- The height of the roof peak of the addition should stay below the height of the roof peak of the existing print shop structure. This has been accomplished by holding the roof peak of the addition at approximately 18” lower than the roof peak of the print shop.
- The physical connection between the existing print shop structure and the new addition is necessary for the operation of the museum but should be minimized so that addition seems to be ‘linked together’ by a secondary connector. This has been accomplished by a lower roof ‘connector piece’ between the original existing structure and the main portion of the new addition. This also allowed us to maintain the current west facade windows of the original existing structure in place.
- The finish materials of the new addition should complement the existing historic structure without copying its details. This has been accomplished by utilizing siding materials and patterns that do not copy the original structure, but do not blatantly contradict them either.
- The color of the new addition should stand in ‘subtle contrast’ to the existing historic structure in order to identify it as complementary, but not create confusion as to what the historic portions are versus what the new portions are. This has been accomplished by having the connector piece and the main portion of the new addition be muted shades of slate blue to mimic the color of the sky during cloudy and stormy days on the island. Any red colors were deemed too similar to Daddy Frank’s. Any shade of tan or brown was deemed too similar to the Fur Trading structure directly to the west.
- The new addition should be as small as possible, square footage wise, to accommodate all of our exhibit and programmatic needs while maintaining a manageable construction cost. The new addition in total is less than 2,000sf and estimated to cost less than $500,000, well within the amount we currently have on hand for construction of the addition itself.
- The new addition should be able to serve as a ‘community building’ in addition to its foundational use as an exhibit-based museum. This has been accomplished by opening up the north face of the facade with a 12’-0” wide set of glass doors that extends from the museum addition out to a public courtyard along Forrest Ave that can be utilized for outdoor performances, spill over space after hours from Daddy Frank’s, or even outdoor classroom space. We have also approached exhibit design standards as being movable and flexible to allow for reconfiguration and reorganization of hierarchy of exhibits on an annual basis while also allowing us to move them to utilize the new addition as a public building as needed.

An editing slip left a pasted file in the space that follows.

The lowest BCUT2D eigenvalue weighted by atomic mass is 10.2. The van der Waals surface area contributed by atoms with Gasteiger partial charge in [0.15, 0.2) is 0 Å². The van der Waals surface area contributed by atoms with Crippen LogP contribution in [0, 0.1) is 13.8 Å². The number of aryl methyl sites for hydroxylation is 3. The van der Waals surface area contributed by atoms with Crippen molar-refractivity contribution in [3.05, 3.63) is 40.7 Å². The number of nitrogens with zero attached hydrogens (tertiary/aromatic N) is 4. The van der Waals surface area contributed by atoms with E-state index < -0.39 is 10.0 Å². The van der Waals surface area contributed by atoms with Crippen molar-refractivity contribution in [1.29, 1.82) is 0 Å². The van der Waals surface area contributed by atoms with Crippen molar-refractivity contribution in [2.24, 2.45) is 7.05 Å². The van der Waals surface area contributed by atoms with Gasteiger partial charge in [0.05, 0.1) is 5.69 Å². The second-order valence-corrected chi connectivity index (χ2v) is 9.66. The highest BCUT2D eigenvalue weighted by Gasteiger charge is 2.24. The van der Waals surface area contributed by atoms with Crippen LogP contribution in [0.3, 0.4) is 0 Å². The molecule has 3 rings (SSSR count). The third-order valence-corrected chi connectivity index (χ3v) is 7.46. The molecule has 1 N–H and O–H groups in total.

- The new addition should be as green as possible from an energy consumption aspect. This is an ongoing coordination item but has led us to minimize window openings as much as possible, while also providing sliding insulated doors to cover the larger window / door openings during the winter months to not only provide for additional insulation but also to minimize sunlight hitting exhibits and damaging them over time.
The reconstruction of the rear addition was based on a cultural landscape survey of the downtown area along with an assessment of Michigan SHPO and National Park Service historic requirements which helped determine the finish materials and colors noted above. The design is similar to a Great Lakes / Cape Cod style with a gable roof of perpendicular orientation to the Print Shop and includes vertical board and batten siding
Over the past year the BIHS Board and Architect have given intense thought to what this new design can provide to the Beaver Island Community while equally respecting the history of the Mormon Print Shop. We look forward to serving the public in our new space with a target opening date of May 2020. If you would like to help fund the new exhibits please click the link below to make a donation of any size.